Mystified by US politics? A new play explains the ideological divideby Matthew Wolfson / March 13, 2014 / Leave a comment
“The plot centres on a fictional American family that symbolise the nation’s ideological chasm”
I lived in England during the run-up to the 2012 US presidential election and, as an American, was regularly subject to questions like, “You know, Mitt Romney would get two percent of the vote here, how does half of your country like him?” I never found a way to explain our politics, in part because they’re so difficult to even describe. I know a number of Midwestern Republicans and California Democrats and it’s hard to account for a difference in worldview that broad, much the reasons for it, in a single conversation. But anyone interested in understanding why Americans diverge politically could do much worse than seeing Other Desert Cities by Jon Robin Baitz, which opens at the Old Vic on Thursday. The plot centres on a fictional American family that could serve as a symbol for the nation’s ideological chasm.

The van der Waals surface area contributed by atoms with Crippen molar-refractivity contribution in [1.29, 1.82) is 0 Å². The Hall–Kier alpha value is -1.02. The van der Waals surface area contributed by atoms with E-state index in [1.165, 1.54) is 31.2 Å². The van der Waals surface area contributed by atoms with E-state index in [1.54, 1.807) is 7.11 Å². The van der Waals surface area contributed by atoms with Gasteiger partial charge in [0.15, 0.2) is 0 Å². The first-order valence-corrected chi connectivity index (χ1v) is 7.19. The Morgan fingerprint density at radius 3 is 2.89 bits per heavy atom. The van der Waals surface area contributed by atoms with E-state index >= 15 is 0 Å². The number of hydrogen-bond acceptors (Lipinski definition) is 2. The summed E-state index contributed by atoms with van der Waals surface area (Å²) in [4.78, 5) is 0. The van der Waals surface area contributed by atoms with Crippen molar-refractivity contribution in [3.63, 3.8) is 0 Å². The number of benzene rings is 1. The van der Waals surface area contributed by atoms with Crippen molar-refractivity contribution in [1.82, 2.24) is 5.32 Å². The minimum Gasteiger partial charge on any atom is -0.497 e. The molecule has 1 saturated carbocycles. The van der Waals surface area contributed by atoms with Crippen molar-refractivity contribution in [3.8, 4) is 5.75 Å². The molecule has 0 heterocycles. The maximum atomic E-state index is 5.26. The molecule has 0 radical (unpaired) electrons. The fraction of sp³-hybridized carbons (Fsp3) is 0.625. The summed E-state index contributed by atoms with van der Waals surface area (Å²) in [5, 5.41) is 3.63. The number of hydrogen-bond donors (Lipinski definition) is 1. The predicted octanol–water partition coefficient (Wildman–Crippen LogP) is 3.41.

The father and mother, Lyman and Polly Wyeth, were close friends of the Reagans, Lyman serving at one point as a US ambassador. Lyman’s and Polly’s daughter Brooke is a well-known writer living in Greenwich Village who suffers from depression and pals around with Joan Didion. The family gathers together in Palm Springs for Christmas, where their differences are stoked by a book Brooke has just finished about her deceased brother Henry, who became a radical anti-government activist in the 1960s and eventually committed suicide. Lyman and Polly weathered the scandal and remained prominent in the establishment wing of the Republican Party: in Brooke’s rendering, her parents drove her brother to his death through their ideology. Predictably, Lyman and Polly object strenuously to this portrayal, and the play becomes an exploration of how, and why, some Americans arrive at their political beliefs, and how capable they are of transcending them.
Unusually for an American writing about present day politics—think, for instance, of hyper-idealistic Aaron Sorkin or the overstylised fantasies of’s House of Cards—Baitz treats the subject sociologically. His approach resembles Jean Renoir’s famous line, “The real hell of life is, everyone has his reasons.” For Baitz, social and cultural context, rather than abstract belief systems or clear policy ideas, determine where most people end up politically. Lyman, for instance, was a successful Hollywood actor who didn’t…